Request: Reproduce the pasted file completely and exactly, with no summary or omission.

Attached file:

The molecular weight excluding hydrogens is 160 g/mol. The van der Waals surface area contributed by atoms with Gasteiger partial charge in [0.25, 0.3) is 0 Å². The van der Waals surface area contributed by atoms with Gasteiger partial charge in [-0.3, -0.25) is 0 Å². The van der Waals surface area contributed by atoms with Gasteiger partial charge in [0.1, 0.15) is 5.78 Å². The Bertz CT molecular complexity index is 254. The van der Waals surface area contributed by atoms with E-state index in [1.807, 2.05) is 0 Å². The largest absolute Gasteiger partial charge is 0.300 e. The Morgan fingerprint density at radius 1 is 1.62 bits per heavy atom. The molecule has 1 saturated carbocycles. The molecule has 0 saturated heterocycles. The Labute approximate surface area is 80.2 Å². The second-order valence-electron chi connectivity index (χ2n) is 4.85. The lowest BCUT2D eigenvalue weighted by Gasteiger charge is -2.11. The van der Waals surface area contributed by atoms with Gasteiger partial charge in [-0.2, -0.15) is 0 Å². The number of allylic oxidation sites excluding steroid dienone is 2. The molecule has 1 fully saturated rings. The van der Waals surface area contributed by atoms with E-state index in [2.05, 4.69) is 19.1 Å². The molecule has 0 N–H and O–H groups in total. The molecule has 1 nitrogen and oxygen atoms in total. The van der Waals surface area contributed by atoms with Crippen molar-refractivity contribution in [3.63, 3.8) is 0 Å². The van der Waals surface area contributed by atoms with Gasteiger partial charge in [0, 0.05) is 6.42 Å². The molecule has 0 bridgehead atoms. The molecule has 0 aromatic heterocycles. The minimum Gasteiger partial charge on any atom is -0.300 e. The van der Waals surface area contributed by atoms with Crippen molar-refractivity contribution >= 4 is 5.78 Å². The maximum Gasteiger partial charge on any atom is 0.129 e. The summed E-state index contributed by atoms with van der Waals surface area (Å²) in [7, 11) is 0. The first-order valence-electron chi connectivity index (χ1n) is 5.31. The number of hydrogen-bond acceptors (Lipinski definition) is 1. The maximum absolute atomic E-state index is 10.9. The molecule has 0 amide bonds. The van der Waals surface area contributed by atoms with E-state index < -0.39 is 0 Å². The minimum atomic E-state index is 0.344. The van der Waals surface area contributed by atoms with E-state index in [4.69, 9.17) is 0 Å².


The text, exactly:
The molecular weight excluding hydrogens is 160 g/mol. The van der Waals surface area contributed by atoms with Gasteiger partial charge in [0.25, 0.3) is 0 Å². The van der Waals surface area contributed by atoms with Gasteiger partial charge in [-0.3, -0.25) is 0 Å². The van der Waals surface area contributed by atoms with Gasteiger partial charge in [0.1, 0.15) is 5.78 Å². The Bertz CT molecular complexity index is 254. The van der Waals surface area contributed by atoms with E-state index in [1.807, 2.05) is 0 Å². The largest absolute Gasteiger partial charge is 0.300 e. The Morgan fingerprint density at radius 1 is 1.62 bits per heavy atom. The molecule has 1 saturated carbocycles. The molecule has 0 saturated heterocycles. The Labute approximate surface area is 80.2 Å². The second-order valence-electron chi connectivity index (χ2n) is 4.85. The lowest BCUT2D eigenvalue weighted by Gasteiger charge is -2.11. The van der Waals surface area contributed by atoms with Gasteiger partial charge in [-0.2, -0.15) is 0 Å². The number of allylic oxidation sites excluding steroid dienone is 2. The molecule has 1 fully saturated rings. The van der Waals surface area contributed by atoms with E-state index in [2.05, 4.69) is 19.1 Å². The molecule has 0 N–H and O–H groups in total. The molecule has 1 nitrogen and oxygen atoms in total. The van der Waals surface area contributed by atoms with Crippen molar-refractivity contribution in [3.63, 3.8) is 0 Å². The van der Waals surface area contributed by atoms with Gasteiger partial charge in [0, 0.05) is 6.42 Å². The molecule has 0 bridgehead atoms. The molecule has 0 aromatic heterocycles. The minimum Gasteiger partial charge on any atom is -0.300 e. The van der Waals surface area contributed by atoms with Crippen molar-refractivity contribution >= 4 is 5.78 Å². The maximum Gasteiger partial charge on any atom is 0.129 e. The summed E-state index contributed by atoms with van der Waals surface area (Å²) in [7, 11) is 0. The first-order valence-electron chi connectivity index (χ1n) is 5.31. The number of hydrogen-bond acceptors (Lipinski definition) is 1. The maximum absolute atomic E-state index is 10.9. The molecule has 0 amide bonds. The van der Waals surface area contributed by atoms with E-state index < -0.39 is 0 Å². The minimum atomic E-state index is 0.344. The van der Waals surface area contributed by atoms with E-state index in [4.69, 9.17) is 0 Å².